June and Jean Millington, Play Like A Girl

Jim Farber

By Jim Farber

on 08.22.11 in Reviews

Time is on the Millingtons’ side — finally. Forty-one years after sisters June and Jean played on the first all-female rock album ever released by a major label (Fanny), they’ve issued a disc that properly presents them as mothers of a revolution, the original riot grrrls.

Properly presenting June and Jean Millington as mothers of a revolution

“Before computers, before the Gap, before Madonna, before rap,” June growls in “I Love Your Hair.” She’s asserting her general place in history, one, which, more to the point, arrived before the Runaways, Sleater-Kinney and a zillion other girl bands that followed in Fanny’s wake. The foursome’s original albums (released 1970-74) stripped rock to its core, offering a hip-shaking, funkafied sound, which the sisters revive with both gusto and humor on Play Like A Girl.

The title track, a crunchy rocker, turns the title phrase on its head, turning a put-down used against them into a boast. Its chaser, “I Love Your Hair,” finds the now 63-year-old June proudly displaying her un-dyed white locks as proof of her wisdom and undimmed defiance.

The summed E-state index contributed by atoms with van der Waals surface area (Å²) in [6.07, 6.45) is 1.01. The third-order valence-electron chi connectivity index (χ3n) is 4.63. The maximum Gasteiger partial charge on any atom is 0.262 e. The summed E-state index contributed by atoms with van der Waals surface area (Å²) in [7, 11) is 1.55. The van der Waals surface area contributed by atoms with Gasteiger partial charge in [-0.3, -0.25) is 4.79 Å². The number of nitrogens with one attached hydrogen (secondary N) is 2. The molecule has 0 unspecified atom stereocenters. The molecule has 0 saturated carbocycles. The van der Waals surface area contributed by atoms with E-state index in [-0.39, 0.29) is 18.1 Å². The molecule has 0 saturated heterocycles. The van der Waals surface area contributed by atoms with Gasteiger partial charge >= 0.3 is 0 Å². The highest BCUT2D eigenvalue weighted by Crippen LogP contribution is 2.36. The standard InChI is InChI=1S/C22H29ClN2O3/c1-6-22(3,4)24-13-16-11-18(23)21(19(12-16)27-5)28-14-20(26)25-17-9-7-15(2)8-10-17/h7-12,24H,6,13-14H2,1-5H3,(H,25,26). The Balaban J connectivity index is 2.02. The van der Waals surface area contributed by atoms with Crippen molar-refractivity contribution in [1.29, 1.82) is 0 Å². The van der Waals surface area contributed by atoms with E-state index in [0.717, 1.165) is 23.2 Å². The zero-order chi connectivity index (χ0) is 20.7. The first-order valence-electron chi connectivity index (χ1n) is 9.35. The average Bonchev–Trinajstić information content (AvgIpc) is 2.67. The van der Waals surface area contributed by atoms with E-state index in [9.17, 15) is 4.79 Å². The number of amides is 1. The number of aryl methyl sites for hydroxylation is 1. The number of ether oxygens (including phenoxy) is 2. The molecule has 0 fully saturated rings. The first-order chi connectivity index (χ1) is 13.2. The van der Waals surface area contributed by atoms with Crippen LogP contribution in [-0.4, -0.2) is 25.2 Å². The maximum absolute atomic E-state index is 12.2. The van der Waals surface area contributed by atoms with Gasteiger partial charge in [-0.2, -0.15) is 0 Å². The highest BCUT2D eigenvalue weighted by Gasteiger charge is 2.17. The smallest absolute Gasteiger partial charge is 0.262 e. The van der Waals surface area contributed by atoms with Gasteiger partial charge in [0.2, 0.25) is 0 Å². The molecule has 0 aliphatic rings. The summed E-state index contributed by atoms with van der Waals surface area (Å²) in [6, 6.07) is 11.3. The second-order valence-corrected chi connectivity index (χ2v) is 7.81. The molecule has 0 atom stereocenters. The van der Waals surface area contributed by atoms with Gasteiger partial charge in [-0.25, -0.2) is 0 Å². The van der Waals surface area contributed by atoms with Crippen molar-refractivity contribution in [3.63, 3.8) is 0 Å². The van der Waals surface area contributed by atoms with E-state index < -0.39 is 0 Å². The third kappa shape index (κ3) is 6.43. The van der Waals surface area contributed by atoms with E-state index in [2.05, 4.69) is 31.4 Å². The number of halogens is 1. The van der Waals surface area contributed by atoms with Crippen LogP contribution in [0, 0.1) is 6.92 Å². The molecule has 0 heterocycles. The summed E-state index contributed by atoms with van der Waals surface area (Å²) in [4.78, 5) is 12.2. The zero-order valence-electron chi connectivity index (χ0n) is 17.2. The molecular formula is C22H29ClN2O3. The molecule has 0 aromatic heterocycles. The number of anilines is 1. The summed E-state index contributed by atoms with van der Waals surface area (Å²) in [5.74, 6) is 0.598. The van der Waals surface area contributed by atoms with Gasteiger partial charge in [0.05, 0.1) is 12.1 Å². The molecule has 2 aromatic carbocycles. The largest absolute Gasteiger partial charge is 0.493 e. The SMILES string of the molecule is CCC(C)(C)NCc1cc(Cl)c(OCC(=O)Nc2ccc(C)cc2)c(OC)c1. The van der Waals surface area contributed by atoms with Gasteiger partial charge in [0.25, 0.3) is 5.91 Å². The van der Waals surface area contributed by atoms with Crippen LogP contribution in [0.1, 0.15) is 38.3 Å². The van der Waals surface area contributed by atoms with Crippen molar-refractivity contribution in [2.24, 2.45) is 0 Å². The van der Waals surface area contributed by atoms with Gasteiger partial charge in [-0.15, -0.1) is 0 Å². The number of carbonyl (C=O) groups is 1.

But it’s not just history or gender politics that makes this music rock. The disc consists of nothing but June on guitar, Jean on bass and Jean’s son Lee Madeloni on drums, for a power trio at its most elemental. The women favored a live sound, both in the soul-inflected rockers and the more fluid ballads. Better, they’re all fired by a sensibility that both acknowledges the players’ role in history and hits hard enough to make all those issues moot.